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UN Rights Panel Calls To Repeal Hong Kong Security Law Imposed By China

Hong Kong: Hong Kong’s controversial national security law should be repealed, experts on the UN Human Rights Committee said on Wednesday, amid concerns the legislation is being used to crack down on free speech and dissent in the former British colony.

Chinese and Hong Kong officials have repeatedly said the law, imposed by Beijing in 2020, was vital to restore stability after the city was rocked for months by sometimes violent anti-government and anti-China protests in 2019.

The committee, which monitors the implementation of the International Covenant on Civil and Political Rights (ICCPR) by state parties, released its findings on Hong Kong following a periodic review.

The recommendations are the first by the independent UN expert body since 2020.

“Since its enactment in 2020, the NSL (national security law) has reportedly led to the arrests of over 200 people, including 12 children,” the committee said in statement. “The committee urged Hong Kong to take action to repeal the national security law and, in the meantime, refrain from applying it.”

Hong Kong returned to Chinese rule in 1997 with the guarantee of a high degree of autonomy, including freedom of speech, under a “one country, two systems” formula. Critics of the law say that autonomy is being eroded fast.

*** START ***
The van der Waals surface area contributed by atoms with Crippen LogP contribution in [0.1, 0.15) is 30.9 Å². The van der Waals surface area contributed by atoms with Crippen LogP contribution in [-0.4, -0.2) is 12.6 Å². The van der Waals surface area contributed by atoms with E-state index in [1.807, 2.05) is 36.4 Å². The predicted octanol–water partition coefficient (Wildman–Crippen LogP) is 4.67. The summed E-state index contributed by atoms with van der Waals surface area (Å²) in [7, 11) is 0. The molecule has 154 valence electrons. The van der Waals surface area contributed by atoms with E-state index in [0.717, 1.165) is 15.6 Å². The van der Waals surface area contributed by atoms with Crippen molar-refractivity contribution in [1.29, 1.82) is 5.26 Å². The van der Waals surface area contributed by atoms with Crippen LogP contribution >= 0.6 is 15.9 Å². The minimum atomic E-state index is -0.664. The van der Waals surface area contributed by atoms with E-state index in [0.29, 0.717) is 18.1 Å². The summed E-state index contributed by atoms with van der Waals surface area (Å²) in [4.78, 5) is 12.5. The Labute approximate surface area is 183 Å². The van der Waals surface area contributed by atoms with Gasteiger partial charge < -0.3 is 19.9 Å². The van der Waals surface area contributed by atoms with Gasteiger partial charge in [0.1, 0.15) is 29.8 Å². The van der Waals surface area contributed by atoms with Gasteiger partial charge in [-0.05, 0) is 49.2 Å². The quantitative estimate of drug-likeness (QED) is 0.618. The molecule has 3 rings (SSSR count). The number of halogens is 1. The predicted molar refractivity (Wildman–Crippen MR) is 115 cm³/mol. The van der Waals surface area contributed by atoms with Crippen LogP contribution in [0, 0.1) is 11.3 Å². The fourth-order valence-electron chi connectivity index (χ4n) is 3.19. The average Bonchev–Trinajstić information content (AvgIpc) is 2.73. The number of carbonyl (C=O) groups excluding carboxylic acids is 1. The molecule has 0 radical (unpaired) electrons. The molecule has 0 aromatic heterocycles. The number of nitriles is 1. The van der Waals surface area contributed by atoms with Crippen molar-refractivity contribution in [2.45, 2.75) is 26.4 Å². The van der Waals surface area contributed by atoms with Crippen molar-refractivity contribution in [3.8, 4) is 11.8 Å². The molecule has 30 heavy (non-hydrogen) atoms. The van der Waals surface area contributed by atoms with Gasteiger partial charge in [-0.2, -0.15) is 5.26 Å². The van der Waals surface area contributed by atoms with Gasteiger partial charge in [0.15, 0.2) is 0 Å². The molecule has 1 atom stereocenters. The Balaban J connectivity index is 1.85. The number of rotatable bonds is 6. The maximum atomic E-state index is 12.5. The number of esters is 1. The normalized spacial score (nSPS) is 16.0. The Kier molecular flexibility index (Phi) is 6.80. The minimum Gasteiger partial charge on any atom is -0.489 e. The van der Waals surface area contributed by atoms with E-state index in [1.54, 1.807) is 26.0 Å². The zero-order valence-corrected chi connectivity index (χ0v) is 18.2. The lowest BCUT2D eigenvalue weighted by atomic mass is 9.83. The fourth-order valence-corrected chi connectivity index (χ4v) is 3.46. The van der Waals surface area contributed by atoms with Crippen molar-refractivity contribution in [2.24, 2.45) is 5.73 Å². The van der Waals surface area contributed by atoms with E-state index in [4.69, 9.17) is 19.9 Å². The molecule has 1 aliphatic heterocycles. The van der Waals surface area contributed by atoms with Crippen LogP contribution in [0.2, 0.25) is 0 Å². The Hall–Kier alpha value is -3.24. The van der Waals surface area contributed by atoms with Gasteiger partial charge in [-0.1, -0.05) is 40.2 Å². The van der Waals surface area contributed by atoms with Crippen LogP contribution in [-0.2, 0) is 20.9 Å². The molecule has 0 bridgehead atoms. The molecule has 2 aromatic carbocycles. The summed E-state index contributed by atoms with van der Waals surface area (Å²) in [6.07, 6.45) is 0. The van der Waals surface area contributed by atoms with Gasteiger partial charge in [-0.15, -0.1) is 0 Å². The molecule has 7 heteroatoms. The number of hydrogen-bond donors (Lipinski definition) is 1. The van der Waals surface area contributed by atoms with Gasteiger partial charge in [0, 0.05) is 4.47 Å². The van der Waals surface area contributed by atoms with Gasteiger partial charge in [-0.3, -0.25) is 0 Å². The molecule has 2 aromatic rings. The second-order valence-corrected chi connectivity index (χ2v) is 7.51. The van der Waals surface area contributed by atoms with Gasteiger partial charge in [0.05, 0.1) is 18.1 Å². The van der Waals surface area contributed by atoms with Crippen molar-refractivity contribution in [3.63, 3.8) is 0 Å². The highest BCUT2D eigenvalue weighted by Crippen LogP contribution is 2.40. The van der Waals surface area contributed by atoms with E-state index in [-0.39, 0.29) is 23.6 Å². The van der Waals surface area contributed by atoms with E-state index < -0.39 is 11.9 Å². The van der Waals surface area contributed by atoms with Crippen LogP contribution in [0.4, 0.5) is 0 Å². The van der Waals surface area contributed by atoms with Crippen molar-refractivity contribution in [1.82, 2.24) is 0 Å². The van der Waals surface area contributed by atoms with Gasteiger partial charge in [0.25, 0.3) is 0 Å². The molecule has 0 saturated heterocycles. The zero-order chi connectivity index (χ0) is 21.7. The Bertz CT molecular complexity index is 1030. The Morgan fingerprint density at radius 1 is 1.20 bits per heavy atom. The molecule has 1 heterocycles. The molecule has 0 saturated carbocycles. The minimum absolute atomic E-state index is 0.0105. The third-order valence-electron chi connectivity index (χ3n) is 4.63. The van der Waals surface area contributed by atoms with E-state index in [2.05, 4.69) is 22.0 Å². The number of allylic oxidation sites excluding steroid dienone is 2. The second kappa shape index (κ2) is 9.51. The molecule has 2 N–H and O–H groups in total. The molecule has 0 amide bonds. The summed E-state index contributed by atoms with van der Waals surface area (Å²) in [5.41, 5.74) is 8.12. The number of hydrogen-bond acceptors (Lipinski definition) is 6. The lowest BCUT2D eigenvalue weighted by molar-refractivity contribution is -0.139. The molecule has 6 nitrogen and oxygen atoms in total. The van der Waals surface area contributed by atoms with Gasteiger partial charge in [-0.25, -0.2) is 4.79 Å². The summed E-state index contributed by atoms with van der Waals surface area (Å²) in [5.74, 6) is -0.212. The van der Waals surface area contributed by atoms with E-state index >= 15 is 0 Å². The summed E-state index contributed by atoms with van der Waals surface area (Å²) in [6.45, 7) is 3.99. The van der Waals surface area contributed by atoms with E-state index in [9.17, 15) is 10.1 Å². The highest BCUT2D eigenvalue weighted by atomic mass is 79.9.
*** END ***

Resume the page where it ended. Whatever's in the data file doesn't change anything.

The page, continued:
The committee also said it regretted that the Hong Kong government had failed to provide explicit assurances that civil society members who participated in the committee’s periodic view would not be targeted.

The national security law was imposed on Hong Kong directly by China in June 2020 without any local legislative or consultative process, outlawing crimes such as subversion with possible life imprisonment.

The city’s tougher security regimen mirrors mainland China, where Chinese leader Xi Jinping has implemented a fierce crackdown on dissent over the past decade, jailing critics and rights defenders nationwide.

(Except for the headline, this story has not been edited and is published from a syndicated feed.)

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